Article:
Market Buzz – Look to Selectivity For Opportunity, Not Liquidity
The current rallying cry for a continued up-tick in the markets is liquidity, liquidity, liquidity. Fundamentals should take a back seat because there is so much liquidity (capital) to be put to work and it will eventually find its way all in on equities.
So with all this money parked in money market accounts just ready to pounce on the markets, they could not go anywhere but up. The problem is we heard the same liquidity talk during the peak of the bubble in late 2007. The reality is that the mountain of money is no higher or lower than it was when the market was scraping to new lows in 2008. Money market funds back then held relatively the same $3.5 trillion that they do today. Curious is it not?
We believe investors should continue to invest long term, but remain cautions, get great advice, and do not speculate. Invest based on fundamentals – strong, cash flow producing companies with solid businesses and real earnings.
If you are looking for growth, try to uncover companies that continue producing above-average earnings growth, not just those that are producing what some analysts call “better-than-expected” earnings that actually compare very poorly year-over-year. Moreover, while we recognize it is currently difficult, look for companies that have recently upped their earnings guidance and possess solid balance sheets with limited to no debt, giving them protection and staying power if the predicted “V” shaped recovery turns into an “L” or double dips.
It remains a stock pickers market and these types of companies do exist, one just has to dig a little deeper, but the rewards can make the effort more than worth it.
Specifically, from our Canadian Small-Cap Universe (www.keystocks.com), we highlight Bridgewater Systems Corporation (BWC:TSX), a communications software provider which has been our top rated Small-Cap tech in 2009, which has seen its shares jump 172 per cent year-to-date from $2.50 to close this week at $6.80.
Why the jump you ask? Bridgewater has upped its revenue and earnings guidance twice this year, boasts a pristine balance sheet with over ($2.30 per share) and no debt. This past week, Bridgewater announced US$18.8 million in additional orders from Verizon Wireless (VZ:NYSE), one of its major wireless customers.
While our outlook remains cautious given the market’s strength since early March in the face a tepid (at best) economic background, there remain some excellent select opportunities to profit long term. We urge you to stick with trusted advice and remain very selective.
Looniversity – Capital Pool Company Program 101
The Capital Pool Company (CPC) Program is a unique listing vehicle offered exclusively by TSX Venture Exchange. The program is generally thought to cut the costs of access to the public markets when compared to a traditional initial public offering (IPO) and brings together an experienced team of directors in a public company with an emerging company that needs financing/strategy and management expertise.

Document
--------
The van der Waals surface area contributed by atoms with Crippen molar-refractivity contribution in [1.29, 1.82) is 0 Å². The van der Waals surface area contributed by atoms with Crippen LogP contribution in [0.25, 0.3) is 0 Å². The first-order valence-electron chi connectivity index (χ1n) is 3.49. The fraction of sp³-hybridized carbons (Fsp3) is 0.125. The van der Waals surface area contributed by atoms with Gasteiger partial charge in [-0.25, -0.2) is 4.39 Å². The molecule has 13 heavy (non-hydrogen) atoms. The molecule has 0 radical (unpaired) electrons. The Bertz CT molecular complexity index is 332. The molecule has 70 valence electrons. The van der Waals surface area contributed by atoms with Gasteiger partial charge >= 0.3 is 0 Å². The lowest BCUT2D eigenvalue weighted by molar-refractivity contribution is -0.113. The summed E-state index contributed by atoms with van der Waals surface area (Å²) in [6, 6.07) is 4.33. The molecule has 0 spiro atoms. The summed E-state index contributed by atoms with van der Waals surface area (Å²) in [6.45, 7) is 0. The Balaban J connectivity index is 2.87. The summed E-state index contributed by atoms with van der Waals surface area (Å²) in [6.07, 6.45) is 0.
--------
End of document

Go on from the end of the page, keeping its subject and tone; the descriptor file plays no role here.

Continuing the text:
In the CPC program, a capital pool company is created through a quazi-IPO on the TSX Venture Exchange. This company looks for a promising private company or asset to acquire. The capital pool company must acquire a company or asset within 24 months of listing on TSX Venture. This is called a qualifying transaction. After a successful qualifying transaction, the capital pool company becomes a regular listed company on TSX Venture. Generally, at least one of the directors of the initial CPC stays on the board of the combined entity once the QT has occurred. Depending on the needs of the situation, several directors will continue on with the new board.
Put it to Us?
Q. When I review stocks for selection in my portfolio I often use the price-to-earnings ratio (PE) as criteria. However, I find many stock websites list the PE on a stock as N/A. Why is that?
– Charlie Soles; Calgary, Alberta
A. Basically, a reported reading of “N/A” for a stock’s PE ratio typically means one of two things. Depending on what web service you are utilizing, the simplest explanation is that there is no data at time of reporting to calculate this ratio. This will be the case with a newly listed company that have yet to release earnings or have not reported four quarterly reports (four quarters are required to calculate a trailing annual PE). The second reason could be that the earnings number is negative (loss). Negative P/E ratios are mathematically possible, but because they are generally not accepted by the financial community, they are usually reported as “N/A,” or not applicable. The P/E ratio is calculated as the stock’s current price divided by its earnings per share (EPS).
KeyStone -Why Subscribe?
- First coverage on high growth, profitable stocks, trading at low prices
- Independent and updated BUY/SELL/HOLD Stock Reports
- Unsurpassed 9-year track record of uncovering great small caps with strong fundamentals
- About Keystone Financial HERE – Go HERE to subscribe